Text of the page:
How to Negotiate Your Financial Aid Package
This is the time of year when the rubber meet the roads for college admissions. At this point in the year, most college freshman have already committed to their college of choice. You have paid the admission deposit, you have signed up for Orientation, you are registering for classes, and you are making plans to move into the dorms in August. The final piece of this on-boarding process is your financial aid and your student bill.
Most colleges send out their incoming freshman financial aid award letters well ahead of their returning students. This is done for a number of reasons, but mainly for recruiting purposes. Incoming freshman need to know what financial aid they have been offered in order to accurately assess the best college for them.
SO what do you do when you receive your financial aid award letter? It is negotiable? Can you contact the financial aid office and request/demand that they give you more funds? Are there awards that you can swap out or adjust?
The answer is yes to all of the above.
Demand More Scholarships and Grants
This process will vary from one school to the next but if you have received competitive academic scholarships, you will likely have room to negotiate these amounts. The trick is that you will need to determine who awards the scholarships and who sets their levels. Often, the financial aid counselor you will speak with when calling the financial aid office, cannot adjust anything for you. They will tell you that your awards were ran though the “packager” which looks at a large list of criteria, and you were awarded everything you qualified for. This is true, but there are ways around it.
If you received scholarships from a department, from a program (such as the Honors College, or Graphic COmmunications…) you can contact that department or program directly to request an increase. As these programs manage their funds independently, they are often more flexible in increasing awards than the financial aid office is.
This process also depends on the type of school you choose to attend. A large public institution will be much less likely to be able to adjust your awards than a small private school would be.
The key here is whether or not your school is an enrollment drive school. This means that your school does not receive any state funding and relies solely on the tuition paid by their students for their operating budget. Enrollment drive private schools have a quota of students they must reach each semester, and they will go to great lengths to keep you on their campus. You have a much more powerful negotiating position at a school of this type, than a large public institution.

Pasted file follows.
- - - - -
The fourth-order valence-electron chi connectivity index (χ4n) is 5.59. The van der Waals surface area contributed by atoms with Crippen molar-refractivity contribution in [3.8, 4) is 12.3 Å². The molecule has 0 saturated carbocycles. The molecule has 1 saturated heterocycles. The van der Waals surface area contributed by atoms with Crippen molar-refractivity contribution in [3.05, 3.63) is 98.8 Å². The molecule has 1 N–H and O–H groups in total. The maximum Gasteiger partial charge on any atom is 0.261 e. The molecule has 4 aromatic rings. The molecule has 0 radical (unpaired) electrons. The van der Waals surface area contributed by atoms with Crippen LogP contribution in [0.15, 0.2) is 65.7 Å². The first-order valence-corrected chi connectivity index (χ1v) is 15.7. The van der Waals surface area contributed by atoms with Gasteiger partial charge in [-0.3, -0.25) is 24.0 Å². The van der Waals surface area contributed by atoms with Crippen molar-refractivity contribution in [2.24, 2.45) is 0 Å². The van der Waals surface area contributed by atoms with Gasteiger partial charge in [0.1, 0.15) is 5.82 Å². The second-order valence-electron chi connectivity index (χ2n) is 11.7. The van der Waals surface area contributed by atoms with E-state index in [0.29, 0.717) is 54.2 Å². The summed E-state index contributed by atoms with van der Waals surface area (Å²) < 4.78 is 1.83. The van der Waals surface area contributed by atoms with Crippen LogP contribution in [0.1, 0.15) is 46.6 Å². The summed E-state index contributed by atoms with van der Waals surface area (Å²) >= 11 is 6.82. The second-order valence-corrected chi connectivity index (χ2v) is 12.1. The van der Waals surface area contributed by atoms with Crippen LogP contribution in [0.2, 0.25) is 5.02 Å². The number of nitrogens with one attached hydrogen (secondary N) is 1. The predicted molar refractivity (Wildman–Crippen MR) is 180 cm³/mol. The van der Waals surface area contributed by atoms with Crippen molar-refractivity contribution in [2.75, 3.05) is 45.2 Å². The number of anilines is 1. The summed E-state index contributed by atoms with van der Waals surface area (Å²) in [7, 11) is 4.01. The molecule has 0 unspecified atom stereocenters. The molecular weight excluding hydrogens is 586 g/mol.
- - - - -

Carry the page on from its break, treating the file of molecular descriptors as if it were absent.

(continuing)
Loans are Always Adjustable
If you have gone through the negotiation process and requested all of the free grant and scholarship money that you can, you can always adjust your student loans. Decreasing the amount of your student loans is as simple as putting this request in writing or an email to your financial aid office. Increasing this loan may be a bit trickier.
If you receive Direct Stafford Loans, and you have not reached your yearly maximum, you can contact your financial aid office and request an increase. As long as you have not met your cost of attendance for that semester, they will be able to increase your loan.
If you receive private student loans, or a Parent PLUS loan, and they have not certified the entire amount that you or your parent were approved for, then they can go back to increase this amount up to the maximum that was initially approved by the lender. This can be as simple as putting a request in an email and sending it to your financial aid office.
The Bottom Line
Negotiating your financial aid package is all based on your negotiating position. If you are a highly recruited students, or if you attend a small private school then you will have a much greater negotiating position.
However, every student has the right to negotiate their financial aid package. As with job offers, it is much easier to get the free money before you begin your college career than it is to ask for raises once you have already started.
It never hurts to ask!